many of you have exams in a couple of weeks – here are some hints on how to study for them.
1) don’t start out by reading books in great detail – first look at the overall logic of the material. Concentrate a bit on the table of contents and look at how the text is structured. That will help you understand how the information in each chapter relates to the other chapters and will reinforce your memory.
2) After getting an impression of the logic of the text, look more deeply at how the topics are structured in each chapter. This means looking at paragraph structure and pulling out the big ideas. What are the authors actually saying (“actually” = in reality, not “currently”). So – read each chapter for big ideas and high-impact information. What does the author want you to understand from this chapter? If you don’t understand it, why? Sometimes the problem is the author – so you have to work at understanding the overall picture first.
3) look for details or specific information in the chapters that will help you remember the overall message of the chapter, and then the overall message of the book! This means making a selection of information that YOU can relate to the purpose of the chapter. Not everyone will focus on exactly the same points – that’s ok. The important thing is that you are able to talk about the material, or answer written questions about the material that reflect the logic of the information in the texts/class material/slides etc.
This takes time!!! While the energy that comes out by procrastinating has some positive effect on short-term memory, overall you will learn the material better if you set yourself a schedule that logically connects the parts of the material you have to study. At the beginning of each study session, review what you studied last session for a few minutes. Don’t look at each chapter as something disconnected, creating too many “mental frames” to keep track of. When you read, take some notes, according to the structure laid out above. I’ve seen so many used textbooks that are covered in highlighter or pencil markings. DO NOT UNDERLINE OR HIGHLIGHT EVERYTHING – that is counter productive. Take the time to make notes about main ideas, and then some schematic “detail markers” to support the main ideas. This will help you remember the major points when you go back and review them.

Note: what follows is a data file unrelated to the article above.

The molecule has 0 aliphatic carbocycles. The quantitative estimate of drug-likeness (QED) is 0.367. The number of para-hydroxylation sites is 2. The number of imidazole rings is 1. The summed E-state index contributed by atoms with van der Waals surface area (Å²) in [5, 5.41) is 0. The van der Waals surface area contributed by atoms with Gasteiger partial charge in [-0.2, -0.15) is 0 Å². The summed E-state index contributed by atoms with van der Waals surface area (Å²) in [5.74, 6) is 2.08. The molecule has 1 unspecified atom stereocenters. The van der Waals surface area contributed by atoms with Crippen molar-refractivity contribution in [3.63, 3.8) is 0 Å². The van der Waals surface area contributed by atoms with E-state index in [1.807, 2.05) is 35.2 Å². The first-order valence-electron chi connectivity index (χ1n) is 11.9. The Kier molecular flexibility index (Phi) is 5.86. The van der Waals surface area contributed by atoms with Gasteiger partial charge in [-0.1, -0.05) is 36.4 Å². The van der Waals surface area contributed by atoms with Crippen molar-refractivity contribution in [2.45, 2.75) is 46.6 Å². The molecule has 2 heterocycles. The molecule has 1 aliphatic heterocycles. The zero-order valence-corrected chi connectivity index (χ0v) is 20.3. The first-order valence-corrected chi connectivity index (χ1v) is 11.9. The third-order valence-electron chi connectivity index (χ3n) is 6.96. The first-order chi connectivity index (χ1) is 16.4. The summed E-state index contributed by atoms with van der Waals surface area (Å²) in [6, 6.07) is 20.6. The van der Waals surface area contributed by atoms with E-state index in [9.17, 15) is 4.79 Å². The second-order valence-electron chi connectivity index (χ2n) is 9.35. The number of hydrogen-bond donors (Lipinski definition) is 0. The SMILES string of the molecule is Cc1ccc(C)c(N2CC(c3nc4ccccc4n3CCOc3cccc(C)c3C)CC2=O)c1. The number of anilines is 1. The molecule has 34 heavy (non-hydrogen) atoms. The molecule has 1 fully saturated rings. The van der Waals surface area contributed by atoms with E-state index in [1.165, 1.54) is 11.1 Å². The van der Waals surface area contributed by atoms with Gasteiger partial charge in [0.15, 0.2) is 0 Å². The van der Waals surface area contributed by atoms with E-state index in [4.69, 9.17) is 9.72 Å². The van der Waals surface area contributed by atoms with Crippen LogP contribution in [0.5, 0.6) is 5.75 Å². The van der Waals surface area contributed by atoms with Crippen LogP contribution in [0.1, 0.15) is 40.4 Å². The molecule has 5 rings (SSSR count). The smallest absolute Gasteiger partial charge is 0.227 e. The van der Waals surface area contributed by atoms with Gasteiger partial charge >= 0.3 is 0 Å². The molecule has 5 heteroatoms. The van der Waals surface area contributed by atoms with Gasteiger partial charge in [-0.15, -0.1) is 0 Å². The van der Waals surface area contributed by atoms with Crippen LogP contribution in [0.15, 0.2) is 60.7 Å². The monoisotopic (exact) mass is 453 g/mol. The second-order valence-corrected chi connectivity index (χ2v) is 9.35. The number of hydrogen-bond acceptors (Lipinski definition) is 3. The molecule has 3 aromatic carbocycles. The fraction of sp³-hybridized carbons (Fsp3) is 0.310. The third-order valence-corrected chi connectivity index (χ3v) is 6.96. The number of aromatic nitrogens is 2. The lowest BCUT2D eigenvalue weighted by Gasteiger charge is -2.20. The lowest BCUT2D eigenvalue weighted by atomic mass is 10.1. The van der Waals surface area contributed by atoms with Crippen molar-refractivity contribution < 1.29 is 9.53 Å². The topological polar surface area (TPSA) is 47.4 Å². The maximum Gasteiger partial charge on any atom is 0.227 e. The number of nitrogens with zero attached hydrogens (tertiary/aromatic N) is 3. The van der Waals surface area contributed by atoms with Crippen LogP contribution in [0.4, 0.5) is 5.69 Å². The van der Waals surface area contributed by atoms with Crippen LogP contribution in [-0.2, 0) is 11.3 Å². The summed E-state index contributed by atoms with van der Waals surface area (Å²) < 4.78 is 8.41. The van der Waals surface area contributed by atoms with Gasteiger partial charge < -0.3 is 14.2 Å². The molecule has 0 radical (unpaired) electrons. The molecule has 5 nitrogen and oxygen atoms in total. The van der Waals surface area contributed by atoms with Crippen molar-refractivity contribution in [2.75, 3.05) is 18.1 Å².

Go back and review!!! Picture it: you’ve got 12 days to study for Rossi’s written exam. The material is divided into two 40 page booklets. That means about 1 week each. If you separate the ideas totally, you’re cramming too much material into 1 week. As you read and take notes, you are creating a data base that allows you go back and relate main ideas. That means that while you read the first book the first week, when you start reading the second book, you begin reviewing the main ideas of the first book. This has the function of combining the study periods of both books, allowing you a) make better sense out of the information and b) remember it better.
Finally (although I could go on!) – DON’T GET TOO NERVOUS ABOUT IT!!! A bit of worry is a good thing, it gives an emotional energy to the study process that actually strengthens the memory. Excessive worry on exam day can block your memory, however, because you’re mind and body aren’t thinking about the information and questions in front of you, but rather are working only to get the experience over with.
Do whatever you can legally to come to the exam in a calm, well rested and digested mood!!!! You’ll have a better time!!!
All the best to you!!!